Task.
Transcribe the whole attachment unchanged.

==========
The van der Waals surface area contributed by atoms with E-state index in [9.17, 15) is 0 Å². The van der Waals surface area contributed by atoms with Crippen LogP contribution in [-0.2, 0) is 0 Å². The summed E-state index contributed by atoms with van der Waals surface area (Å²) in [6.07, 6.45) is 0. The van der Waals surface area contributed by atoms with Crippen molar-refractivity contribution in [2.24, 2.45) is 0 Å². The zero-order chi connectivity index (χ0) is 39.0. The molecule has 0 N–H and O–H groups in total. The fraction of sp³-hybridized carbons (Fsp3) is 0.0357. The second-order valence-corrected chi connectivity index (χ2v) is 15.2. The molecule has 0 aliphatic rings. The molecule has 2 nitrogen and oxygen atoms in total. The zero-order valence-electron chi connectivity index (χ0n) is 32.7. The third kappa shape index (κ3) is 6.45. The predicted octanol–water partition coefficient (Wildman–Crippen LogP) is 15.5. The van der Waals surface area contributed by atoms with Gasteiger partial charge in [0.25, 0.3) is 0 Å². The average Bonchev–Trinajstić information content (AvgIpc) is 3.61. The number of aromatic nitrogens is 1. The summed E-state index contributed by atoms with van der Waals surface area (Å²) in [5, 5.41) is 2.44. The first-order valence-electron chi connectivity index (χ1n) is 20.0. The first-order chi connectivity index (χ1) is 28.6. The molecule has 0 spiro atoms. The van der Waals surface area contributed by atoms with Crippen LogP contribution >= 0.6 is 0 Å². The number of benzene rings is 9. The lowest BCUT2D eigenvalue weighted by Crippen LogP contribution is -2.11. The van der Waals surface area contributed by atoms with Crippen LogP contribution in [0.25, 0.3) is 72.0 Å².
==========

The van der Waals surface area contributed by atoms with E-state index in [9.17, 15) is 0 Å². The van der Waals surface area contributed by atoms with Crippen LogP contribution in [-0.2, 0) is 0 Å². The summed E-state index contributed by atoms with van der Waals surface area (Å²) in [6.07, 6.45) is 0. The van der Waals surface area contributed by atoms with Crippen molar-refractivity contribution in [2.24, 2.45) is 0 Å². The zero-order chi connectivity index (χ0) is 39.0. The molecule has 0 N–H and O–H groups in total. The fraction of sp³-hybridized carbons (Fsp3) is 0.0357. The second-order valence-corrected chi connectivity index (χ2v) is 15.2. The molecule has 0 aliphatic rings. The molecule has 2 nitrogen and oxygen atoms in total. The zero-order valence-electron chi connectivity index (χ0n) is 32.7. The third kappa shape index (κ3) is 6.45. The predicted octanol–water partition coefficient (Wildman–Crippen LogP) is 15.5. The van der Waals surface area contributed by atoms with Gasteiger partial charge in [0.25, 0.3) is 0 Å². The average Bonchev–Trinajstić information content (AvgIpc) is 3.61. The number of aromatic nitrogens is 1. The summed E-state index contributed by atoms with van der Waals surface area (Å²) in [5, 5.41) is 2.44. The first-order valence-electron chi connectivity index (χ1n) is 20.0. The first-order chi connectivity index (χ1) is 28.6. The molecule has 0 spiro atoms. The van der Waals surface area contributed by atoms with Crippen LogP contribution >= 0.6 is 0 Å². The number of benzene rings is 9. The lowest BCUT2D eigenvalue weighted by Crippen LogP contribution is -2.11. The van der Waals surface area contributed by atoms with Crippen LogP contribution in [0.25, 0.3) is 72.0 Å².